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1. Encourage a real sense of teamwork and communication, binding individual short-term interests to the institution's long-term interests;

2. Evaluate performance on a multi-year basis;

3. Discourage excessive or concentrated risk taking;

4. Allow an institution to attract and retain proven talent; and

5. Align aggregate compensation for the firm with performance over the cycle." (Compensation Principles, 2009)

Under the first compensation principle, management believes that compensation should reflect the company's performance as a whole and believes that employees should take ownership of the company's future whose thoughts and actions should reflect those of long-term shareholders. Employee performance evaluations are completed by superiors, subordinates, and peers. These evaluations include assessments in productivity, teamwork, citizenship, communication, and compliance. This structure is used to help advance the company's culture of stewardship.

Employee compensation includes an annual salary or commission along with year-end discretionary compensation. In order to ensure that the company's long-term performance remains a priority, management believes as total compensation, including equity rewards, increases then the amount of cash compensation awarded should decrease. Employees are made aware that they will forfeit their equity if that employee's actions results in a restatement of the company's financial statements or if that employee's misconduct results in legal or reputational harm. In addition to monetary compensation, the company provides a benefits package that includes health care, various insurance plans, and holiday/vacation policies.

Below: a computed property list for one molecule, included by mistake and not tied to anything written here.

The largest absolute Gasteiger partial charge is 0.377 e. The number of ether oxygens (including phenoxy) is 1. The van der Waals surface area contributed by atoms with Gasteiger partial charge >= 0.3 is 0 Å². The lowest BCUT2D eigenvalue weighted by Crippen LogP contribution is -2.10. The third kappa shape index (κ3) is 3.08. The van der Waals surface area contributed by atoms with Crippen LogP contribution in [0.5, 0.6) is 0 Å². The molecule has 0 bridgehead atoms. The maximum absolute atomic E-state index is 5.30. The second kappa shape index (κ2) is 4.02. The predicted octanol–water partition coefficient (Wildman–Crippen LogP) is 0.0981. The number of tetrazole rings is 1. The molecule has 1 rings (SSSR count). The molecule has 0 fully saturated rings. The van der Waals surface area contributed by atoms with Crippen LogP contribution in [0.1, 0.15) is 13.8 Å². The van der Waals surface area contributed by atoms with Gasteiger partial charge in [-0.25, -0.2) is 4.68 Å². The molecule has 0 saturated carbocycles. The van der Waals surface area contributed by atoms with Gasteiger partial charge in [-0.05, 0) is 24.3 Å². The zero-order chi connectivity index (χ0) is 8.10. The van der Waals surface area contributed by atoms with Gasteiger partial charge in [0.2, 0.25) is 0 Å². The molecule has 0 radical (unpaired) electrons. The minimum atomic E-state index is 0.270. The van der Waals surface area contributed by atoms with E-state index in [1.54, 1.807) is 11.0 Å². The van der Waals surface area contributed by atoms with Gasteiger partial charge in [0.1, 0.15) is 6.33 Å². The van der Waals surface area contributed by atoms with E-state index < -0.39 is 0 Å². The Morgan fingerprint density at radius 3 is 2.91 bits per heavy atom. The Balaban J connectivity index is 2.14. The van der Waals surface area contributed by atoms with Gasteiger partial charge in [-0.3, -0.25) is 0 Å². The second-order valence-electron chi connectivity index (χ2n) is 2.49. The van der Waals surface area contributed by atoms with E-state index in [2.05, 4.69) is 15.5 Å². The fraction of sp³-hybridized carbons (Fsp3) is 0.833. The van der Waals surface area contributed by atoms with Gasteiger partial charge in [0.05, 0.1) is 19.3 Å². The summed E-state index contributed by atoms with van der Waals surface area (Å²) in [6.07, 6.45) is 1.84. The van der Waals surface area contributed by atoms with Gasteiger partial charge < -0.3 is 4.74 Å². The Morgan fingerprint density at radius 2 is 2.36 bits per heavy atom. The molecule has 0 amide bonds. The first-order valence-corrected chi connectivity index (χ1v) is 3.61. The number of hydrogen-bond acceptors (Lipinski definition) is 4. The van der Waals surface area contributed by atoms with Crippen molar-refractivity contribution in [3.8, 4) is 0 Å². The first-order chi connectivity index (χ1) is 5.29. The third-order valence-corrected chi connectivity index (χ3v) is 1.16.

Goldman Sachs has established a Compensation Committee comprised of independent directors. This committee reviews and approves the compensation structure including cash versus equity-based awards and all equity-based award terms (including vesting, delivery, transfer restrictions, and recapture criteria). The Compensation Committee reviews the company's compensation programs to assess appropriateness and ability to meet company objectives. The committee retains an independent compensation consultant who works for the committee instead of being an employee of the company and who assists in the review of the compensation programs. This committee even evaluates the CEO's performance before awarding his compensation for that fiscal year.